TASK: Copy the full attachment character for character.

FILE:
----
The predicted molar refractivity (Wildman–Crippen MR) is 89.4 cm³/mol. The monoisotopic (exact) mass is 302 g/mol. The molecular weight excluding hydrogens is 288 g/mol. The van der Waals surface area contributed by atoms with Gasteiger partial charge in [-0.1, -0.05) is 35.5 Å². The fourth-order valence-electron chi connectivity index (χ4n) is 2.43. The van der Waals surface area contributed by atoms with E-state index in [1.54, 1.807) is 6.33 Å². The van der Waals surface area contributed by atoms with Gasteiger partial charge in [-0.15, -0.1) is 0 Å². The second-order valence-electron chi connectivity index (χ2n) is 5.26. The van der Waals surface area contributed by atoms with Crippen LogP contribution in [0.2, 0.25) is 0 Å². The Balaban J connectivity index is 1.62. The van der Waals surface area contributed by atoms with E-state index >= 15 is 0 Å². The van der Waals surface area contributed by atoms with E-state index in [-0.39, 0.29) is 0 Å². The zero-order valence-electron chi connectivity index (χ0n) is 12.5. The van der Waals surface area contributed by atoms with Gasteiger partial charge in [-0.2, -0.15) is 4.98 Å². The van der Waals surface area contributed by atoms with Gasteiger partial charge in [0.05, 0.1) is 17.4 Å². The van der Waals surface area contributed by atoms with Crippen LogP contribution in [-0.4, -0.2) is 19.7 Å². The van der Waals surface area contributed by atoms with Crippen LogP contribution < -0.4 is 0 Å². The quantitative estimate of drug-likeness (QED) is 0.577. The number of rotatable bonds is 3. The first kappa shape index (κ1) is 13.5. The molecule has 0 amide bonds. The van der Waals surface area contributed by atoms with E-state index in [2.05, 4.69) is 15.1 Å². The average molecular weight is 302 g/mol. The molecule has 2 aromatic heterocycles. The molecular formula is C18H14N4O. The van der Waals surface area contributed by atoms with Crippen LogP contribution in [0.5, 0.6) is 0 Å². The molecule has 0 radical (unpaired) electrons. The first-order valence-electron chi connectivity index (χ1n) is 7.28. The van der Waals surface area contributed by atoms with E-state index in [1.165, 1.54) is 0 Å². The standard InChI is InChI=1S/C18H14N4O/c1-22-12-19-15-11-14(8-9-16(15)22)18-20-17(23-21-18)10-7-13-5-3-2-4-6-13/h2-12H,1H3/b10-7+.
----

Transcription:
The predicted molar refractivity (Wildman–Crippen MR) is 89.4 cm³/mol. The monoisotopic (exact) mass is 302 g/mol. The molecular weight excluding hydrogens is 288 g/mol. The van der Waals surface area contributed by atoms with Gasteiger partial charge in [-0.1, -0.05) is 35.5 Å². The fourth-order valence-electron chi connectivity index (χ4n) is 2.43. The van der Waals surface area contributed by atoms with E-state index in [1.54, 1.807) is 6.33 Å². The van der Waals surface area contributed by atoms with Gasteiger partial charge in [-0.15, -0.1) is 0 Å². The second-order valence-electron chi connectivity index (χ2n) is 5.26. The van der Waals surface area contributed by atoms with Crippen LogP contribution in [0.2, 0.25) is 0 Å². The Balaban J connectivity index is 1.62. The van der Waals surface area contributed by atoms with E-state index >= 15 is 0 Å². The van der Waals surface area contributed by atoms with E-state index in [-0.39, 0.29) is 0 Å². The zero-order valence-electron chi connectivity index (χ0n) is 12.5. The van der Waals surface area contributed by atoms with Gasteiger partial charge in [-0.2, -0.15) is 4.98 Å². The van der Waals surface area contributed by atoms with Gasteiger partial charge in [0.05, 0.1) is 17.4 Å². The van der Waals surface area contributed by atoms with Crippen LogP contribution in [-0.4, -0.2) is 19.7 Å². The van der Waals surface area contributed by atoms with Crippen LogP contribution < -0.4 is 0 Å². The quantitative estimate of drug-likeness (QED) is 0.577. The number of rotatable bonds is 3. The first kappa shape index (κ1) is 13.5. The molecule has 0 amide bonds. The van der Waals surface area contributed by atoms with E-state index in [2.05, 4.69) is 15.1 Å². The average molecular weight is 302 g/mol. The molecule has 2 aromatic heterocycles. The molecular formula is C18H14N4O. The van der Waals surface area contributed by atoms with Crippen LogP contribution in [0.5, 0.6) is 0 Å². The molecule has 0 radical (unpaired) electrons. The first-order valence-electron chi connectivity index (χ1n) is 7.28. The van der Waals surface area contributed by atoms with E-state index in [1.165, 1.54) is 0 Å². The standard InChI is InChI=1S/C18H14N4O/c1-22-12-19-15-11-14(8-9-16(15)22)18-20-17(23-21-18)10-7-13-5-3-2-4-6-13/h2-12H,1H3/b10-7+.